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Caribbean immigration attorney laments ‘terrific’ situation for DACA recipients

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A Vincentian-born immigration attorney in Brooklyn is lamenting the “terrific” situation for 800, 000 undocumented, young Caribbean and other immigrants in the United States, who are dependent on the deferred action for early childhood arrivals, or DACA.

“While both the Republicans and the Democrats say that these individuals should receive some kind of immigration relief, the circumstances are just so complicated that it prevents these two parties from reaching any kind of deal that would result in the passage of a law,” said Roland Ottley in an exclusive Caribbean Life interview. “That would give these young undocumented individuals the relief that they so desperately need.

The DACA program was instituted by President Barack Obama but has been rescinded by President Donald J. Trump.

Several US district courts have, however, ruled Trump’s rescinding of the policy as unconstitutional. The issue is now before the Appellate Court.

Ottley noted that Trump “has been going back-and-forth and giving mixed signals about his intentions for the forward action,” regretting that “the president has never committed to providing relief to these undocumented individuals.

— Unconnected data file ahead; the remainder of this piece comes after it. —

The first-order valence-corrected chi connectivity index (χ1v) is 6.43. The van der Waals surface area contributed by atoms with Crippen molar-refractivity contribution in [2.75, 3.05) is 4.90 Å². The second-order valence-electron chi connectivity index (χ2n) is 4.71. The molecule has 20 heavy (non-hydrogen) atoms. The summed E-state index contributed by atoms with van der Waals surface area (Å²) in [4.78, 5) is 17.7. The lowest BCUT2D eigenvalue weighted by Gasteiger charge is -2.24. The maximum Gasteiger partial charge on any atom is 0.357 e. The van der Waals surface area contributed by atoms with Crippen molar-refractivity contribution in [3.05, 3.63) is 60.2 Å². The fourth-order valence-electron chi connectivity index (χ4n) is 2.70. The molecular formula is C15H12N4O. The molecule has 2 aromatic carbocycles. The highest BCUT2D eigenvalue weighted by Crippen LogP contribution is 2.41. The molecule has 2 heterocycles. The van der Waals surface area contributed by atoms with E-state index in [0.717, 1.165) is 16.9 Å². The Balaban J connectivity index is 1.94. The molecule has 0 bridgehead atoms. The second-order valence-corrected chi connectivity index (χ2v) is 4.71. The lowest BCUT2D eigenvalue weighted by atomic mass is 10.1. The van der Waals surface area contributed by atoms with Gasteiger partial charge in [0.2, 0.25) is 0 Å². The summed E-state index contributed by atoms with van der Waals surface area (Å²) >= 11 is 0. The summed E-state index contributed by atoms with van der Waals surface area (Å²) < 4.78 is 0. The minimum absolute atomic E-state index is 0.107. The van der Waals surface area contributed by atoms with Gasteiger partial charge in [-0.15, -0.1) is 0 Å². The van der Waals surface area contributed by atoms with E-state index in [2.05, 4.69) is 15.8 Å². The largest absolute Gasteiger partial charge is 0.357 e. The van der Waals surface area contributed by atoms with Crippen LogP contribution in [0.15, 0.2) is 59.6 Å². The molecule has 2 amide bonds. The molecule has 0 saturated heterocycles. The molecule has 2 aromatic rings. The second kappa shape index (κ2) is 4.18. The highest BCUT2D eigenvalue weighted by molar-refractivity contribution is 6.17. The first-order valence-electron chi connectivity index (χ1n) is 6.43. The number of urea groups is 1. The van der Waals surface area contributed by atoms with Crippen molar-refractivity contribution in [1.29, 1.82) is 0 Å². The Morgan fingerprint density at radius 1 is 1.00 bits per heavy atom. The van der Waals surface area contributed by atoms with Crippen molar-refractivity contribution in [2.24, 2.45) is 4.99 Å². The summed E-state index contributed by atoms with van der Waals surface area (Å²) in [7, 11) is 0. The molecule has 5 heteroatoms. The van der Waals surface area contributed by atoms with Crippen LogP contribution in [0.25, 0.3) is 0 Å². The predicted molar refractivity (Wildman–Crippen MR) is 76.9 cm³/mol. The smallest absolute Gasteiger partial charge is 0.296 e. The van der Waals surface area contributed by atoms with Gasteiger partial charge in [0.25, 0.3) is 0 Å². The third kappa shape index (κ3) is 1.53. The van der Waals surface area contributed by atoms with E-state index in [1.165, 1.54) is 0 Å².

“Had it not been for several lawsuits that were filed to prevent the complete recession of the deferred action program, there would have been the commencement of mass deportation as of March 5, 2018,” said Ottley, referring to the deadline that Trump had given Congress to fix the issue or DACA recipients would be deported.

He said many of those who would otherwise qualify for DACA are now unable to take advantage of this program, “because they did not take advantage of it when the program was still in full force and effect.

“Now, only individuals who had applied prior to the termination date, or whose deferred action status was terminated at any time, can now renew their deferred action status,” the immigration attorney said.

He said Trump has been using DACA as a “negotiating tool to pressure lawmakers to pay for the wall along the Mexican border.”

But Ottley said, while DACA is a high priority for Democrats and some Republicans, “it appears as though politics is the main hinderance to the passage of a law to provide relief to these undocumented individuals.

“It appears as though some Republicans do not want to pass a bill that would grant relief to those undocumented young individuals, because it would give even more momentum to Democrat,” he said.

“While many Americans are unable to determine why Congress is unable to pass a bill that would grant such relief, other Republicans may still be inclined not to grant such relief to individuals that are in the United States on an undocumented basis, regardless of their ages,” he added.

Ottley warned about the ominous disruption of families if DACA recipients are ultimately deported.

Updated 3:05 am, July 10, 2018
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